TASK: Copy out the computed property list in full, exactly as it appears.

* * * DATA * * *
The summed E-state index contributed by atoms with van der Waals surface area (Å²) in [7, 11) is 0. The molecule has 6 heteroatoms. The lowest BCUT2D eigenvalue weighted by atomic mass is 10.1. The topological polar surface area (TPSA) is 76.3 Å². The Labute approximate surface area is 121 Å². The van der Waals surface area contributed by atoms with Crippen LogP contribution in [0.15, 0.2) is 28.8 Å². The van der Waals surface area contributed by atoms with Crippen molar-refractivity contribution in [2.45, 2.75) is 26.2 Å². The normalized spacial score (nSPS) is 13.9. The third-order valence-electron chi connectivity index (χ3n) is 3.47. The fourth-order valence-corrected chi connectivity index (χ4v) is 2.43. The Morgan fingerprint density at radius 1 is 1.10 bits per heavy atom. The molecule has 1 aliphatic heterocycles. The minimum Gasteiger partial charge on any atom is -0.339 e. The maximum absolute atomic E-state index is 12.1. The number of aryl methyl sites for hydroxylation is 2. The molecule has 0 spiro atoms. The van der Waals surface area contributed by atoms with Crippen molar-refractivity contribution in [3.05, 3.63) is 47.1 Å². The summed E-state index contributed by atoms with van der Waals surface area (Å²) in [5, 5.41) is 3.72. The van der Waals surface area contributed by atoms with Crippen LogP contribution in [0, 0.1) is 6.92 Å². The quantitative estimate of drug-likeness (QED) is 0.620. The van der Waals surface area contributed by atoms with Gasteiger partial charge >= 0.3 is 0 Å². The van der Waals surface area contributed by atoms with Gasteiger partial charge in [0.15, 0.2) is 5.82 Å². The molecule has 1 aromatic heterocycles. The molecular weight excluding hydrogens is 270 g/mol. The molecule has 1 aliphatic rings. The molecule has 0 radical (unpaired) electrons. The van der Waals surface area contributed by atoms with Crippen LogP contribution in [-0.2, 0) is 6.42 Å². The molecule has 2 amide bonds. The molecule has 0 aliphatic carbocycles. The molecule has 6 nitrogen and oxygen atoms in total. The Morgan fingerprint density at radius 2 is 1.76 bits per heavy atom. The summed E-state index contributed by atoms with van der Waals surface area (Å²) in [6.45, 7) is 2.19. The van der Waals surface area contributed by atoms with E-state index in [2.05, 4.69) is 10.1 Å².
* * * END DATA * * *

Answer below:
The summed E-state index contributed by atoms with van der Waals surface area (Å²) in [7, 11) is 0. The molecule has 6 heteroatoms. The lowest BCUT2D eigenvalue weighted by atomic mass is 10.1. The topological polar surface area (TPSA) is 76.3 Å². The Labute approximate surface area is 121 Å². The van der Waals surface area contributed by atoms with Crippen LogP contribution in [0.15, 0.2) is 28.8 Å². The van der Waals surface area contributed by atoms with Crippen molar-refractivity contribution in [2.45, 2.75) is 26.2 Å². The normalized spacial score (nSPS) is 13.9. The third-order valence-electron chi connectivity index (χ3n) is 3.47. The fourth-order valence-corrected chi connectivity index (χ4v) is 2.43. The Morgan fingerprint density at radius 1 is 1.10 bits per heavy atom. The molecule has 1 aliphatic heterocycles. The minimum Gasteiger partial charge on any atom is -0.339 e. The maximum absolute atomic E-state index is 12.1. The number of aryl methyl sites for hydroxylation is 2. The molecule has 0 spiro atoms. The van der Waals surface area contributed by atoms with Crippen molar-refractivity contribution in [3.05, 3.63) is 47.1 Å². The summed E-state index contributed by atoms with van der Waals surface area (Å²) in [5, 5.41) is 3.72. The van der Waals surface area contributed by atoms with Crippen LogP contribution in [0, 0.1) is 6.92 Å². The quantitative estimate of drug-likeness (QED) is 0.620. The van der Waals surface area contributed by atoms with Gasteiger partial charge >= 0.3 is 0 Å². The van der Waals surface area contributed by atoms with Gasteiger partial charge in [0.15, 0.2) is 5.82 Å². The molecule has 1 aromatic heterocycles. The molecular weight excluding hydrogens is 270 g/mol. The molecule has 1 aliphatic rings. The molecule has 0 radical (unpaired) electrons. The van der Waals surface area contributed by atoms with Crippen LogP contribution in [-0.2, 0) is 6.42 Å². The molecule has 2 amide bonds. The molecule has 0 aliphatic carbocycles. The molecule has 6 nitrogen and oxygen atoms in total. The Morgan fingerprint density at radius 2 is 1.76 bits per heavy atom. The summed E-state index contributed by atoms with van der Waals surface area (Å²) in [6.45, 7) is 2.19. The van der Waals surface area contributed by atoms with E-state index in [2.05, 4.69) is 10.1 Å².